Increasingly a lot of organisations are having to take serious measures around Governance, Risk Management and Compliance: after all the stakes, risks and rewards (or punishments) of doing business seem to get more serious every year. In this light, SAP’s launch of its next-generation GRC software could be very well timed (http://www.computerweekly.com/Articles/2011/03/23/246027/SAP-combines-GRC-and-BI-in-new-platform.htm).
GRC as it stands is still far from a smooth process. Misunderstandings and frustrations are rife, with some organisations still seeing such rules as simply a means to stifle their operations. Indeed, research last year suggested that UK enterprises suffer 510 person-hours a year in lost productivity thanks to ineffective or inefficient GRC controls (http://boardroom.cbronline.com/news/poor-grc-initiatives-cost-revenue-stifle-innovation-survey-291110). Yet the risks of not following these regulations are greater. Regardless of the fines and loss of reputation that can result, there is also the increased risk to security and the business that can result from not having adequate control.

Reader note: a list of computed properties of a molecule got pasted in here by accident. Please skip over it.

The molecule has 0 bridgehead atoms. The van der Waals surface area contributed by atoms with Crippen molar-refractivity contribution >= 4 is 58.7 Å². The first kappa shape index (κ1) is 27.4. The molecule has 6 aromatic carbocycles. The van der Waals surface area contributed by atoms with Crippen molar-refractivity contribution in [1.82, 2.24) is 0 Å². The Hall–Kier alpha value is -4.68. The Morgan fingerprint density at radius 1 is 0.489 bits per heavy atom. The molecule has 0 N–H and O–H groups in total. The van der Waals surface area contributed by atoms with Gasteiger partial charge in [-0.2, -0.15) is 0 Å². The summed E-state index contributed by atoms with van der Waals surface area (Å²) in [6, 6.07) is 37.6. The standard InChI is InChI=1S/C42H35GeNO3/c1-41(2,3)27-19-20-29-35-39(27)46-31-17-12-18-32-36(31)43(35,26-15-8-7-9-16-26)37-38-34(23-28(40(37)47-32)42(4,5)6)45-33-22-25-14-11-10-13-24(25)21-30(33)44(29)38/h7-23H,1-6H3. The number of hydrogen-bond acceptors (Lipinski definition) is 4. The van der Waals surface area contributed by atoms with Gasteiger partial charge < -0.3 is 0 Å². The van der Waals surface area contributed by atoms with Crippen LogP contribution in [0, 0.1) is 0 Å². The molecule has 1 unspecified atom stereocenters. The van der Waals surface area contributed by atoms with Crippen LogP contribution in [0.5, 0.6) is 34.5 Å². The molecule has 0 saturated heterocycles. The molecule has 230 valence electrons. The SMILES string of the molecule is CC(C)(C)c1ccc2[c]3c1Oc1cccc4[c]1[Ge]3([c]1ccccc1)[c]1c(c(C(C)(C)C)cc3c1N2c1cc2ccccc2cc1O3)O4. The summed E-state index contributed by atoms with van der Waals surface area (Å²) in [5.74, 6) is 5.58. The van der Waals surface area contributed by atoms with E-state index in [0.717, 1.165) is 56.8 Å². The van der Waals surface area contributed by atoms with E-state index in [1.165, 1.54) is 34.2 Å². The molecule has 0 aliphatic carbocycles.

With this in mind, perhaps one significant claim of SAP’s next-generation GRC is its apparent ease of use: by unifying GRC capabilities and maximising visibility in one place, organisations should begin to see GRC as much less of a chore. At the same time it will free up their time for other, related activities such as educating employees. Considering that last year’s research also showed that in 69% of enterprises, workers will temporarily share their IT logins and passwords with co-workers without approval, there still seems to be a way to go.
The next-generation GRC software isn’t a magic bullet that will automatically solve GRC issues for SAP users, but it should help. As always though it is important that workforces are trained to reduce risks, that organisations aren’t leaving huge vulnerabilities in their processes and that IT teams aren’t simply attempting to paper over any cracks.